By Zach Hagadone
One does not simply walk into a review of The Lord of the Rings: Rings of Power without establishing their Tolkein bona fides. At least that’s how it appears from the volleys of reviews lobbed with orcish density at the Lord of the Rings prequel series, which premiered with two ultra-cinematic episodes Sept. 1 on Amazon Prime.
For my part, I have watched the 1977 Rankin/Bass animated feature The Hobbit at least once a year since around 1987. The Hobbit is the first book of “serious” literature that I can remember reading cover to cover, which occurred in about 1990, when I was in the fourth grade. After that, I read The Lord of the Rings at least a half dozen times and watched the 1980 rotoscoped Rankin/Bass version of Return of the King often enough to recognize that Peter Jackson borrowed a lot from it to create his version of the tale in his films, which I have also consumed with regularity over the past 20-plus years (particularly around Thanksgiving, as I find them quite conducive to turkey farts and naps. The less said about Jackson’s Hobbit films, the better).
I’ve also read the lesser-known Farmer Giles of Ham, The Adventures of Tom Bombadil and the inscrutable Silmarillion — or at least tried to more than once — and watched every biography, biopic and even an “Epic Rap Battle of History” on YouTube featuring J.R.R. Tolkein that has come my way.
Suffice it to say, I am familiar with the world that Amazon has sunk about $1 billion into recreating and exploring (exploiting?) on the small screen in 2022, and have many personal associations with it.
Does this mean I like Rings of Power? Does it mean I’m manning the walls of my psychological Helm’s Deep to keep the gate against every inconsistency with Tolkein’s lore contained therein? It’s OK, and nope, respectively.
I’m an adult, and I know the meaning of the word “adaptation.” I’m also aware that Tolkein’s estate has not made the Silmarillion available to filmmakers for option, and so the showrunners of Rings of Power are cobbling together their origin story based on LotR appendices that read more like encyclopedia entries than narratives.
All that said, Rings of Power is shaping up to be a worthy addition to the film-based Tolkien-verse. The show opens during the pre-dawning of the world — that is, before the first sunrise, thousands of years prior to the events of The Hobbit, when illumination flowed from a pair of great trees in the elfin homeland of Valinor. There, the first elves dwell in perfect immortal happiness, among them a child named Galadriel, who LotR fans will recognize as the lady of Lothlorien (played by Cate Blanchett in the Jackson films), and one of the most powerful entities in Middle-earth.
Into the eden of Valinor comes the evil god-like being Morgoth, destroying the trees and extinguishing the light. The elves go to war, pursuing Morgoth, his sorcerer-hatchetman Sauron and their minions across the Sundering Sea to Middle-earth, where that land is laid to waste by centuries of bloodshed.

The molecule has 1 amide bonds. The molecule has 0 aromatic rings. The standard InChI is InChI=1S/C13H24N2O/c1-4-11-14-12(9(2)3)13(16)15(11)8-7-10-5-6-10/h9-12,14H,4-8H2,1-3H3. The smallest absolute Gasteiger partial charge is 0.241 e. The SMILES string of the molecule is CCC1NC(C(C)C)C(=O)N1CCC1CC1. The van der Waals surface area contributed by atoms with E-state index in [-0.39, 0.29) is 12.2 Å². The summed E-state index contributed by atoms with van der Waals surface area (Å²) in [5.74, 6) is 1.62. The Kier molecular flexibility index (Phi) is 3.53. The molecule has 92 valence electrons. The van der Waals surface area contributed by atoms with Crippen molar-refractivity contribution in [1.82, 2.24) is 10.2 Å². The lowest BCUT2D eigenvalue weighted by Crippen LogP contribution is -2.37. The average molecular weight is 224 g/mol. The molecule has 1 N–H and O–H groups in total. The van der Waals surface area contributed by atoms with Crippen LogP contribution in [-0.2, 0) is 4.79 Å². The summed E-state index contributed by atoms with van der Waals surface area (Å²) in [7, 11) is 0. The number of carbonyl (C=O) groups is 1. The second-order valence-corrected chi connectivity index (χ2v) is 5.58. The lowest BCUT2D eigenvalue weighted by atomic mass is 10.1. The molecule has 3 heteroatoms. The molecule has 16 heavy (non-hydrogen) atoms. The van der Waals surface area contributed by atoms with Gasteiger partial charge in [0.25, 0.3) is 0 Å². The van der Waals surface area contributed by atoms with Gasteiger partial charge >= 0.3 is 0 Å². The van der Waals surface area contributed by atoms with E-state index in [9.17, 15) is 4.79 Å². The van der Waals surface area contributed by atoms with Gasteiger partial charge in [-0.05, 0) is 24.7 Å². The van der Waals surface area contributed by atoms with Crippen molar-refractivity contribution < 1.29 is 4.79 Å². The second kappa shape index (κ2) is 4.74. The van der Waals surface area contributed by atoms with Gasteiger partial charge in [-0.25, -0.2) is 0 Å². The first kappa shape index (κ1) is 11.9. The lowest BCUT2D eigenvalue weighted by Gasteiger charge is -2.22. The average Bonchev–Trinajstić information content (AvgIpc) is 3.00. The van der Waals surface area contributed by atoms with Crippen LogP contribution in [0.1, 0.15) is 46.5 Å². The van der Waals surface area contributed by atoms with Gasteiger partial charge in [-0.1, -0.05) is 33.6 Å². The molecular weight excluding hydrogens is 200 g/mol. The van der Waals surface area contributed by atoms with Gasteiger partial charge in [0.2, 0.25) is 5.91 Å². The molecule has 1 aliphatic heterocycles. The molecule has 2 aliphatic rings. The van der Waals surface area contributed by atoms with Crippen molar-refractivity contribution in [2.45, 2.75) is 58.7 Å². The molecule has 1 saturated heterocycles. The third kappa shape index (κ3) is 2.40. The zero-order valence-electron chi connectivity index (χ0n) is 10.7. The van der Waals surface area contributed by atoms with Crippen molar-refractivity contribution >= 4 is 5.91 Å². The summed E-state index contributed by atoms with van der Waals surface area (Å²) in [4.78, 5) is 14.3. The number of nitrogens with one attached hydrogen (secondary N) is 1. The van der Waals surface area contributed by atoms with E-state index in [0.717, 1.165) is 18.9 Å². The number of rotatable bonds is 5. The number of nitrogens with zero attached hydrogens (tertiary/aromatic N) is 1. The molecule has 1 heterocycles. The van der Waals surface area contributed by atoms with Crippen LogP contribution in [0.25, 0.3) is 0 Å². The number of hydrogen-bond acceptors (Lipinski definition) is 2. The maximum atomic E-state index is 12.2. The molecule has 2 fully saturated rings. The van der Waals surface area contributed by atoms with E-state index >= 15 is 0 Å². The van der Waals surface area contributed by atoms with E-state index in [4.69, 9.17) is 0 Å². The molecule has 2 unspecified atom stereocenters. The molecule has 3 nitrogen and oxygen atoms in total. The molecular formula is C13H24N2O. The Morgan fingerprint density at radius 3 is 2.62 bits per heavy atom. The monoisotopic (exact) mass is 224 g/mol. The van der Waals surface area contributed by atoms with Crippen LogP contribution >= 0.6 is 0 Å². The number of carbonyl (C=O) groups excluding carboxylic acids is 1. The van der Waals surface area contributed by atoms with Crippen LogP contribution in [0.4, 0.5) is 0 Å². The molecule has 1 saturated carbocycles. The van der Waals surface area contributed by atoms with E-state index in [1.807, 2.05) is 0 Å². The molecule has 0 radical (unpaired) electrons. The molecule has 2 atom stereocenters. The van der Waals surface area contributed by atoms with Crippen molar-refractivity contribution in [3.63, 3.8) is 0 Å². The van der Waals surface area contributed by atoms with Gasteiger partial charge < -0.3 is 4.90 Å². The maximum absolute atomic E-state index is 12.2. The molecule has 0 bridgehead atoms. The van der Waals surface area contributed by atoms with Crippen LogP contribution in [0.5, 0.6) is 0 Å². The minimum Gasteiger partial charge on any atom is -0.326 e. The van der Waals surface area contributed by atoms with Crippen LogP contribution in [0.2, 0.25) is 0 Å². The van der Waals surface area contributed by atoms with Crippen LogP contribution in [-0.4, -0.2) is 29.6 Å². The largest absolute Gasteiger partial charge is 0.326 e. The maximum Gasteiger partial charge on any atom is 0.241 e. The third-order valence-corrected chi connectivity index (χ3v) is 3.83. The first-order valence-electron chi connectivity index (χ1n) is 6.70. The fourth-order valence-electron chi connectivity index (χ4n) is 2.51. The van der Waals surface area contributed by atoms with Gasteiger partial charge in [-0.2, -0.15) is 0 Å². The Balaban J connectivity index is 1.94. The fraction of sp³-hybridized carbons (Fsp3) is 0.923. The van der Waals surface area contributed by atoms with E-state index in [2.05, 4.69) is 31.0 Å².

The armies of Morgoth and Sauron are defeated, resulting in a long period of peace during which the elves colonize Middle-earth, ruling over an increasingly resentful population of dwarves, humans and others.
Enter the star of the show Galadriel (Morfydd Clark), who has grown into a fierce commander, leading a troupe of elves on a mission to track down and destroy Sauron. She is among the only elves to believe that the wicked wizard still exists (which we all know is true).
As she struggles with her obsession, irritating everyone from a young Elrond to the high king of the elves, other strange things are stirring. In a small human village, an elf soldier is in love with a mortal healer, and the two begin investigating what appear to be mysterious ransackings, livestock disease and disappearances; among the harfoots (proto-hobbits), a headstrong daughter (Markella Kavenagh, the other star) stumbles across a “man” who has fallen from the stars as a comet (his name probably rhymes with “Randolph”); Elrond joins a probably-shifty master crafter in trying to get the surly dwarves to create a vast furnace for the fashioning of some instruments of power (probably rhyming with “things”); and, all along, Galadriel keeps finding disturbing evidence of Sauron’s foul deeds.
The show is indeed beautiful — the $1 billion price tag obviously reflected in its visuals. The writing is… not great. Dialogue is often stilted and kind of campy. If you’re hoping to see familiar actors, you won’t. Is it true to Tolkein? Yes and no, but Tolkein didn’t write scripts. Is it better than HBO’s Game of Thrones prequel House of the Dragon? I’d bet a silmaril on it.
Stream Rings of Power Fridays on Amazon Prime.
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